Mosaic Theory

AAA

DEFINITION of 'Mosaic Theory'

A method of analysis used by security analysts to gather information about a corporation. Mosaic theory involves collecting public, non-public and non-material information about a company in order to determine the underlying value of the company's securities and to enable the analyst to make recommendations to clients based on that information.

INVESTOPEDIA EXPLAINS 'Mosaic Theory'

Some see this style of analysis as a misuse of insider information, but the CFA Institute (formerly known as AIMR) has recognized mosaic theory as a valid method of analysis. However, analysts using this method should disclose the details of the information and methodology they used to arrive at their recommendation.

RELATED TERMS
  1. CFA Institute

    Formerly known as the Association for Investment Management and ...
  2. Stock Idea

    A note of suggestion or thinking that initiates the further analysis ...
  3. Chartered Financial Analyst - CFA

    A professional designation given by the CFA Institute (formerly ...
  4. Security Analyst

    A financial professional who studies various industries and companies, ...
  5. Analyst

    A financial professional who has expertise in evaluating investments ...
  6. Insider Information

    A non-public fact regarding the plans or condition of a publicly ...
RELATED FAQS
  1. How stressful is the typical corporate finance job?

    In the financial industry, corporate finance jobs are often contrasted with investment banking jobs. The traditional view ... Read Full Answer >>
  2. What are the benefits of hiring a Chartered Financial Analyst (CFA) to be my financial ...

    A Chartered Financial Analyst (CFA) has successfully passed rigorous coursework in the fields of economics, financial analysis, ... Read Full Answer >>
  3. How do I become a Chartered Financial Analyst (CFA)?

    According to the CFA Institute, a person who holds a CFA charter is not a chartered financial analyst. The CFA Institute ... Read Full Answer >>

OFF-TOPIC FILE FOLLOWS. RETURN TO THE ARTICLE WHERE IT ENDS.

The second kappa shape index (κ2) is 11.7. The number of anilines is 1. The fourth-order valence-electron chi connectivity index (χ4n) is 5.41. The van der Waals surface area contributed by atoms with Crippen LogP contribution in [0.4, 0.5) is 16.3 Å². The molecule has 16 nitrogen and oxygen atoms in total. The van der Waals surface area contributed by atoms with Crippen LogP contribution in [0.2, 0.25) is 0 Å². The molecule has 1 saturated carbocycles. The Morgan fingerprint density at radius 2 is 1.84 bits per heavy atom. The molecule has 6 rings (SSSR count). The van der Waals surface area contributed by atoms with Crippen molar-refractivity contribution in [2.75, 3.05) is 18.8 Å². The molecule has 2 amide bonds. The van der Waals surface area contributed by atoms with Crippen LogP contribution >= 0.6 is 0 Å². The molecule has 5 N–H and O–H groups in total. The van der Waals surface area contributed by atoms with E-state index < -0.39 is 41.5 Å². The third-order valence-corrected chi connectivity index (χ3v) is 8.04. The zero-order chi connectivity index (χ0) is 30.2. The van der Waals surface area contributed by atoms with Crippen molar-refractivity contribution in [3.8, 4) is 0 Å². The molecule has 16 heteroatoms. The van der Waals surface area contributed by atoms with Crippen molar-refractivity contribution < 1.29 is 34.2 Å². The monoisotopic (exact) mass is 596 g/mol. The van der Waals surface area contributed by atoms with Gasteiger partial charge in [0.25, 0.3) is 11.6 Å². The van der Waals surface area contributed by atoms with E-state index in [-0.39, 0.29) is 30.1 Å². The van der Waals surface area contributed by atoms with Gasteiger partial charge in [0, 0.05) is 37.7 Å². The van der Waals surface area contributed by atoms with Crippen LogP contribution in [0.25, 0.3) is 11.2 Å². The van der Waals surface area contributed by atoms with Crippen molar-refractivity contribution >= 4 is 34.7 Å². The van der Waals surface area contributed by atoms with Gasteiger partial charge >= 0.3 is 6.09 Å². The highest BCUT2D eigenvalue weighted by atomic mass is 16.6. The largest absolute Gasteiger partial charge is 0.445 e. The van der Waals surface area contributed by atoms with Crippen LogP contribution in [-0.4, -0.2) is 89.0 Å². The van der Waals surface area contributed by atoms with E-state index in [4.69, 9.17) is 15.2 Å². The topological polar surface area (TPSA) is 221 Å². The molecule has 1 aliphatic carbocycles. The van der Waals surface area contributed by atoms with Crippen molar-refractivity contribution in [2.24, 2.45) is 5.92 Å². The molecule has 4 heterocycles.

4. Who sets the guidelines for accounting principles?

    While the generally accepted accounting principles (GAAP) are not a strict requirement of all U.S. corporations, the guidelines ... Read Full Answer >>
  5. Other than accounting, what does a corporate finance job involve?

    While a corporate finance job almost always involves accounting in some capacity, there are many additional job duties and ... Read Full Answer >>
  6. How do I perform a financial analysis using Excel?

    Investors can use Excel to run technical calculations or produce fundamental accounting ratios. Corporations use Excel to ... Read Full Answer >>
Related Articles
  1. Insurance

    What You Need To Know About Financial Analysts

    Thinking about relying on analyst recommendations for your next trade? We'll show you what to watch out for.
  2. Economics

    Defining Illegal Insider Trading

    The better you understand why insider trading can be criminal, the better you'll understand how the market works.
  3. Markets

    Introduction To Fundamental Analysis

    Learn this easy-to-understand technique of analyzing a company's financial statements and reports.
  4. Fundamental Analysis

    How Does Sampling Work?

    Sampling is a term used in statistics that describes methods of selecting a pre-defined representative number of data from a larger data population.
  5. Personal Finance

    Do Financial Analysts Need Financial Advisors?

    Financial analysts are very knowledgable about investments, but that doesn't mean they couldn't use advice on how to manage their own finances.
  6. Investing News

    Are These 2015's 10 Best Generic Pharma Stocks?

    These 10 generic generic pharma stocks present a lot of upside potential for the second half of 2015. Here's why.
  7. Fundamental Analysis

    Understanding Periodic Vs. Perpetual Inventory

    An overview of the two primary inventory accounting systems.
  8. Economics

    Explaining Financial Analysis

    Financial analysis is a general term that refers to using financial data to make business and investment decisions.
  9. Fundamental Analysis

    When & Why Should a Company Use LIFO

    By using LIFO (last in, first out) when prices are rising, companies reduce their taxes and also better match revenues to their latest costs.
  10. Fundamental Analysis

    The Importance Of Analyzing Accounts Receivable

    While investors often focus on revenues, net income, and earnings per share, they should not overlook the importance of analyzing accounts receivable.

You May Also Like

Hot Definitions
  1. Bogey

    A buzzword that refers to a benchmark used to evaluate a fund's performance. The benchmark is an index that reflects the ...
  2. Xetra

    An all-electronic trading system based in Frankfurt, Germany. Launched in 1997 and operated by the Deutsche Börse, the Xetra ...
  3. Nuncupative Will

    A verbal will that must have two witnesses and can only deal with the distribution of personal property. A nuncupative will ...
  4. OsMA

    An abbreviation for Oscillator - Moving Average. OsMA is used in technical analysis to represent the variance between an ...
  5. Investopedia

    One of the best-known sources of financial information on the internet. Investopedia is a resource for investors, consumers ...
  6. Unfair Claims Practice

    The improper avoidance of a claim by an insurer or an attempt to reduce the size of the claim. By engaging in unfair claims ...
Trading Center
×

You are using adblocking software

Want access to all of Investopedia? Add us to your “whitelist”
so you'll never miss a feature!